Pasdaran Power: The US Congress Brands Iran's Revolutionary Guards Corps a Terrorist Organisation as It Tightens Its Grip on the Islamic Republic's Economy and Builds Political Muscle
Blanche, Ed, The Middle East
AS THE BUSH administration sinks deeper into the Iraqi quagmire, it has said it plans to designate Iran's Islamic Revolutionary Guards Corps (IRGC), the Praetorian Guard of the clerical regime in Tehran, a terrorist organisation because of its alleged support for insurgents and Shi'ite militias in that tormented land.
Many observers see this highly unusual move as part of a wider strategy of tightening Iran's international isolation and setting the stage for US military action against the Islamic Republic, and are questioning the wisdom of taking such a provocative action.
If the administration goes ahead with its plan, it would be the first time the US has proscribed a component of a foreign state's armed forces as a terrorist group. By invoking Executive Order 13244, which President George W. Bush signed 12 days after 9/11, authorising attacks to obstruct terrorist funding, the administration wants to throttle the IRGC's vast business network that has become a key part of Iran's economic life.
On 25 September, the administration's plan got a big boost when the US House of Representatives passed a bill calling on the State Department to add the IRGC to its long blacklist of terrorist organisations because of its alleged destabilising operations in Iraq and other part of the Middle East, including Lebanon.
Few analysts believe that imposing international sanctions on the IRGC, known in Iran as the Padaran-e Enghelab-e Islami, will have any meaningful impact. Iran has been subjected to US and UN economic sanctions for years and these have failed to bring the Tehran regime to its knees. But the political impact could be considerable and potentially dangerous.
"The administration's attempt to coerce and put pressure on this organisation is likely to trigger its antagonism towards further dealings with the US," said Ray Takeyh, an expert on Iran and a senior fellow at the New York-based Council on Foreign Relations. Warning that the impact of the proposed sanctions would be extremely limited, he stressed that "coercing a pillar of the theocratic regime erodes the possibility of a diplomatic resolution".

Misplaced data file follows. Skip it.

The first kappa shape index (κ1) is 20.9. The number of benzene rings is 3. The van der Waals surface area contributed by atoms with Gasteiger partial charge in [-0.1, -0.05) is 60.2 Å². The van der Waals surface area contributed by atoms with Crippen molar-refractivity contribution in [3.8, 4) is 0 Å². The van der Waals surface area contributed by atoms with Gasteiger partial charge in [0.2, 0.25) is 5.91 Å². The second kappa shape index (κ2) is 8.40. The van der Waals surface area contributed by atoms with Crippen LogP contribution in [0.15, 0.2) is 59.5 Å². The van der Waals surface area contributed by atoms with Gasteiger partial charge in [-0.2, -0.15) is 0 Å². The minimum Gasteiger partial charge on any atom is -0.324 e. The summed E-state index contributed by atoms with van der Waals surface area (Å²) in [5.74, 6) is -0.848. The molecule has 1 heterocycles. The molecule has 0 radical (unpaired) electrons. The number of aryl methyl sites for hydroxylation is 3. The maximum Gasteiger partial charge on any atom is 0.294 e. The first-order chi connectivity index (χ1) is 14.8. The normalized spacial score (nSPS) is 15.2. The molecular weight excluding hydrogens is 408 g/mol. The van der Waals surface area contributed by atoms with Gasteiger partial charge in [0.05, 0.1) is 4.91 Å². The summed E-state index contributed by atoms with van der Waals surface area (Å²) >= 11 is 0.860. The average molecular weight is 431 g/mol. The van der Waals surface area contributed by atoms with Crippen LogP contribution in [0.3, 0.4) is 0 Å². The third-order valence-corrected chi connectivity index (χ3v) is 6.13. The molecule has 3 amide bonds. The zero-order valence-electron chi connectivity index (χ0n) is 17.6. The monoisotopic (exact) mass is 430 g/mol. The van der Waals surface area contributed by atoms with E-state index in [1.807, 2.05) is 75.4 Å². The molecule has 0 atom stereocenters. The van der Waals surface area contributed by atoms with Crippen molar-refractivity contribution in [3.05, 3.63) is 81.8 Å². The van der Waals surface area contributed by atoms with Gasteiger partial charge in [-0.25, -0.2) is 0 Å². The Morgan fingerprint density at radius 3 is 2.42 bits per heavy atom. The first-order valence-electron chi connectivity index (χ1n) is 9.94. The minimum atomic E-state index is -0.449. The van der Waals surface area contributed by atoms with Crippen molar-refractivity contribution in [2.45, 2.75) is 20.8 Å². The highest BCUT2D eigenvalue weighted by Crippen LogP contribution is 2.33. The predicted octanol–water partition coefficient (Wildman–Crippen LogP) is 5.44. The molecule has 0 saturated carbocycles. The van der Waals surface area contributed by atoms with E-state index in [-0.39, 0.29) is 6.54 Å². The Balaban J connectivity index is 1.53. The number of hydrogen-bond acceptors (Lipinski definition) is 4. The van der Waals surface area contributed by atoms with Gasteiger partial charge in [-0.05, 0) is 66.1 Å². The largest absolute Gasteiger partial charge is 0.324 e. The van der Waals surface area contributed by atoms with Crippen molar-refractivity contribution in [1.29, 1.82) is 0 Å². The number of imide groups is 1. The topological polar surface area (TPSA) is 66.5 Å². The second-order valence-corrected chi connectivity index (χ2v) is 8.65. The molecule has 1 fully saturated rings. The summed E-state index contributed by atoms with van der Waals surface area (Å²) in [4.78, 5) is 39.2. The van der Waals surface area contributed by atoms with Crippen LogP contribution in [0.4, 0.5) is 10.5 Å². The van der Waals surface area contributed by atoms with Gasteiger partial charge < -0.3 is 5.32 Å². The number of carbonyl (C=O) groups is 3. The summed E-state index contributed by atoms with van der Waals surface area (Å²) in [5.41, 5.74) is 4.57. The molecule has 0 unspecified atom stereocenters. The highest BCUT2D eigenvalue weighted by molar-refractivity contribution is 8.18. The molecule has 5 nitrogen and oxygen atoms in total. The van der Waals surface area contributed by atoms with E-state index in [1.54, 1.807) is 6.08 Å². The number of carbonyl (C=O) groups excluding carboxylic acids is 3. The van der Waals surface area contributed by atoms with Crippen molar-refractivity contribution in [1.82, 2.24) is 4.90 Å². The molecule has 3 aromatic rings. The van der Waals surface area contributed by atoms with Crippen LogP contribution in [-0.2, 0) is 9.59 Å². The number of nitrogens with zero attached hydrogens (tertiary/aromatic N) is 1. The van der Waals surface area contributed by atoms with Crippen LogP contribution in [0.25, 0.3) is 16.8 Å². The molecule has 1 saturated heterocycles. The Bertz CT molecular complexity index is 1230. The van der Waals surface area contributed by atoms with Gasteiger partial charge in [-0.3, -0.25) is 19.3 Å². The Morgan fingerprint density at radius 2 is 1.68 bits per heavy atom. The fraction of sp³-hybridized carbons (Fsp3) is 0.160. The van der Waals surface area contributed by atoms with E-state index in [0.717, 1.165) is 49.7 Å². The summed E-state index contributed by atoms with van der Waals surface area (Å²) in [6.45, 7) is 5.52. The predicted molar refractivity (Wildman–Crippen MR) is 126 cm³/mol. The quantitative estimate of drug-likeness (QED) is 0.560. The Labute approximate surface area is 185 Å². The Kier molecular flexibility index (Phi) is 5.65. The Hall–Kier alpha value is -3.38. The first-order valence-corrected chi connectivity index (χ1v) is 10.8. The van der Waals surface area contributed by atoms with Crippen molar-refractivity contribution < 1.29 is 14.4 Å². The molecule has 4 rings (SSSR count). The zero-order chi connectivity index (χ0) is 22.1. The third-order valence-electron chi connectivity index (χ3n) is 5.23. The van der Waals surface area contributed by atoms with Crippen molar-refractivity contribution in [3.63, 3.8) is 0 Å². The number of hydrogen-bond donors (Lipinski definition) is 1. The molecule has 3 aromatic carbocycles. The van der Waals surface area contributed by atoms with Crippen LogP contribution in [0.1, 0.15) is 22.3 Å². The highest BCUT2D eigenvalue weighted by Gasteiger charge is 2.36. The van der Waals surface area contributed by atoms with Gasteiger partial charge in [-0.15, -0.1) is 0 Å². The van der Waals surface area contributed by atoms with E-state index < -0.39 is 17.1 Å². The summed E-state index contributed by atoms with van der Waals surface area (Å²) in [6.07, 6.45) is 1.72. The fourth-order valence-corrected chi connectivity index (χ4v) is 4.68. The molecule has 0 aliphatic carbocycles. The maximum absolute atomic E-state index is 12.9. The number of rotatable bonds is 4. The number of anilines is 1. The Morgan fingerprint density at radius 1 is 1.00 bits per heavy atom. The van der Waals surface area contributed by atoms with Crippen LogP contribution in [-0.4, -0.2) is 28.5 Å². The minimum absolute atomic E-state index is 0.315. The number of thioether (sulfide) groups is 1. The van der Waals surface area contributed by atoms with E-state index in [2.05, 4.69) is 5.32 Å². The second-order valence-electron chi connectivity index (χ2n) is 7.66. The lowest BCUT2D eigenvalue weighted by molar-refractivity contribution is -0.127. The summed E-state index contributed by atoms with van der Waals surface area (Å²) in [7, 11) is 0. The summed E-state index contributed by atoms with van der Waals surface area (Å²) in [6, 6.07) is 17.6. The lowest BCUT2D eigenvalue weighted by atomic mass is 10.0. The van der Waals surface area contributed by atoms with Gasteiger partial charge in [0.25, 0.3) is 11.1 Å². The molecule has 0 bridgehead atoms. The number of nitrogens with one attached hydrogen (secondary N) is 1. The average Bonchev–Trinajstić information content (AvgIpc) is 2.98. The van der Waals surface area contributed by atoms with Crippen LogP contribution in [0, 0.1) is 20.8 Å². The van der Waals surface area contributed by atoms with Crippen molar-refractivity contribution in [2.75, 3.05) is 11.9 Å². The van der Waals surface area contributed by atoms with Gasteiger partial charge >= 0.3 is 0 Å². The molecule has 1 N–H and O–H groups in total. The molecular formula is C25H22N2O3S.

Blacklisting the IRGC would threaten the current talks in Baghdad between US and Iranian officials, the first face-to-face talks between the two protagonists in nearly 30 years, and could well provoke an intensification of clandestine Iranian operations, run by the corps' elite Qods Force, in Iraq, the Gulf states and Lebanon.
Iran has threatened to retaliate by branding the US Central Intelligence Agency (CIA) a terrorist organisation and the supreme leader, Ayatollah All Khamenei, recently made surprise changes in the IRGC's high command, appointing new commanders who have been refining Iran's strategy to counter any US attack.
"The long-term effect of the decision to designate the IRGC a global terrorist organisation, however, may be even more significant. It is easier to put an entity on the terrorist list than remove it," says Dr. Trita Parsi, president of the National Iranian American Council in the US.
"Future US presidents will likely find their efforts to change Iranian behaviour and resolve US-Iranian disputes more difficult, not only because the designation may put legal limits on how the United States can deal with individuals associated with the IRGC, but also by further entrenching US-Iran relations in a paradigm of enmity."
The Americans have been crossing swords with the Pasdaran since its formation shortly after the 1979 Islamic Revolution. Many of the "students" who stormed the US Embassy in November 1979 were revolutionary zealots who became commanders of the IRGC, including the corps' new commander, Major General Mohammed Ali Jafari, appointed in September.
The US has accused the Pasdaran of involvement in a host of terrorist attacks over the years, including the slaughter of 241 Americans in the 1983 suicide bombings of a Marine barracks in Beirut, the 1996 bombing of the Khobar Towers military barracks complex in Saudi Arabia in which 19 Americans perished, as well as the bloodletting in Iraq. …